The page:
In this, our second review of progress in meeting this phase out commitment (an earlier review was published in November 2010), we reviewed formal submittals by member countries to the G20 and the WTO, reached out individually to staff from each member country, and reviewed third-party assessments of fossil fuel subsidies.
We conclude that the G20 effort is currently failing. The following factors are the key reasons for this failure.
G-20 nations are changing their definitions, not their subsidy policies. The vague definition fossil fuel subsidies in the G20 commitment has allowed many countries to “opt-out” even of reporting on their fossil fuel supports. The general language in the original commitment, combined with strategic interpretation of that language, has resulted in wide divergence in what different countries count as being a “subsidy,” an “inefficient subsidy,” and a subsidy that is both “inefficient” and “encourage[s] wasteful consumption.” The absence of an oversight mechanism for reporting under the G20 agreement or any penalty for inaccurate or incomplete data has led most member countries to minimize their reporting on fossil fuel subsidies. Non-reporting is growing. The number of countries opting out of reporting entirely tripled from two in 2010 to six in 2011. It is expected to increase further in the 2012 reporting cycle.
Self-reporting of subsidies is failing. Transparency on support policies to fossil fuels is a pre-requisite for any further analysis or reform. Whether or not an individual country considers a particular support as subject to phase out under the wording of the G20 commitment, those policies need to be visible to others so that the assumptions of the national governments can be seen and potentially challenged. Mirroring the gaps and delays found in subsidy reporting to the WTO, the scope and quality of public reporting by members on fossil fuel subsidies to the G20 is well below any reasonable minimum needed for real reforms to take hold.
No subsidies have actually been eliminated as a result of the G-20 commitment. The failure of the G20 reliance on self-reporting can be seen not only through the growing numbers of member states providing no information at all, but also by the very small number of subsidies reported by the other members and by the lack of growth in identified policy interventions since the first progress report submitted by members in June of 2010. As with our last review, we were again unable to identify a single fossil fuel subsidy reform that was driven by the G20 phase out commitment.
Subsidy estimates from third-parties continue to be much larger than those reported to the G20 by member governments. A final indication of the failure of self-reporting is the continued divergence between self-reported subsidy figures to the G20, and the much larger values reported by third parties. Strong research mandates within the IEA, OECD, World Bank, IMF, and UN over the past couple of years have allowed these institutions, as well as non-governmental organizations, to expand the number of countries and the types of supports on which data on fossil fuel subsidies has been collected. This data, while certainly not complete, nonetheless provides a critical leverage point for global action on fossil fuel reforms. It is instructive to note that all six countries opting out of subsidy reporting to the G20 in the 2011 reporting cycle, do have subsidies based on this third party research, and that those subsidies are large — generally billions of USD per year.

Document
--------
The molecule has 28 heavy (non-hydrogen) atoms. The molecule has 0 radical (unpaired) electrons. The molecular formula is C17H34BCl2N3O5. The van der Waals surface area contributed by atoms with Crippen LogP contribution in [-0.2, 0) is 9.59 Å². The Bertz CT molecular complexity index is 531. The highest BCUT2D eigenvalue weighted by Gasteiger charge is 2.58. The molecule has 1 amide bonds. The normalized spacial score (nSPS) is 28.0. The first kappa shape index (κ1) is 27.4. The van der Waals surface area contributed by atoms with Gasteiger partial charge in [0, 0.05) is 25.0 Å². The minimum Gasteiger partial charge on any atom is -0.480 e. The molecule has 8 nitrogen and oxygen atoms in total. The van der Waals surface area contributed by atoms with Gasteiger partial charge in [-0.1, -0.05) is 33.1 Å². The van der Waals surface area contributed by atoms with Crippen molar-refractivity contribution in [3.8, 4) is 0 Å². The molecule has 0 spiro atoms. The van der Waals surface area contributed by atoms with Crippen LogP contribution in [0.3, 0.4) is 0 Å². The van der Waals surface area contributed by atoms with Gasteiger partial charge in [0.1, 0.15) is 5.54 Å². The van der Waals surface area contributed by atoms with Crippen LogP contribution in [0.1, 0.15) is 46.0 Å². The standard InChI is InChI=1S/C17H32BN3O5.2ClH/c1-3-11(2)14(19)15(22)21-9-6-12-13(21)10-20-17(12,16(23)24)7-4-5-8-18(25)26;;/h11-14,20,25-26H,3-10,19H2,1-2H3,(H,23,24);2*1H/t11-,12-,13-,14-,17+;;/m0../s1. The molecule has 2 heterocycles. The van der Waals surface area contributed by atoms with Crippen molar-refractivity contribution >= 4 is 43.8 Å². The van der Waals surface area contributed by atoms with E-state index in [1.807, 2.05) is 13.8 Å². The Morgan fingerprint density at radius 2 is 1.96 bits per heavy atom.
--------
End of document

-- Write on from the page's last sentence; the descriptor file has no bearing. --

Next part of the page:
The growth of independent data on fossil fuel subsidies is an important support for the G20 phase out initiative, and should continue. However, it cannot be the full solution, as these outside organizations generally have more limited access to information on important subsidy types and their fiscal cost than do the governments themselves. Thus, government buy-in and active participation in the G20 subsidy phase out process remains on the critical path for successful reform.
Structural reforms suggested in our 2010 report continue to be needed to increase the likelihood of the phase out being successful. These include:
• Separating subsidy reporting from reform, in order to build transparency while bypassing potential conflicts on the scope and timing of subsidy elimination.
• Establishing an oversight and review board for reporting to review submittals for accuracy and coverage, with the ability to go back to the member state to fill in gaps.
• Standardizing the submittal process for subsidy information as well as requiring standardized reporting on the claimed justifications for keeping particular subsidies outside the purview of the G20 phase out.
• Establishing a technical committee of independent experts to discuss and resolve common reporting challenges.
• Initiating discussion and research on an appropriate secretariat to oversee reform efforts.
In sum, it is clear that more of the same will not lead to success. Rather, self-reporting must be replaced by a new institution or institutional role that facilitates the collection, analysis, and fully transparent publication of fossil fuel subsidy data when the countries themselves fail to deliver. This is the single most important step needed if fossil fuel subsidy reform is to succeed.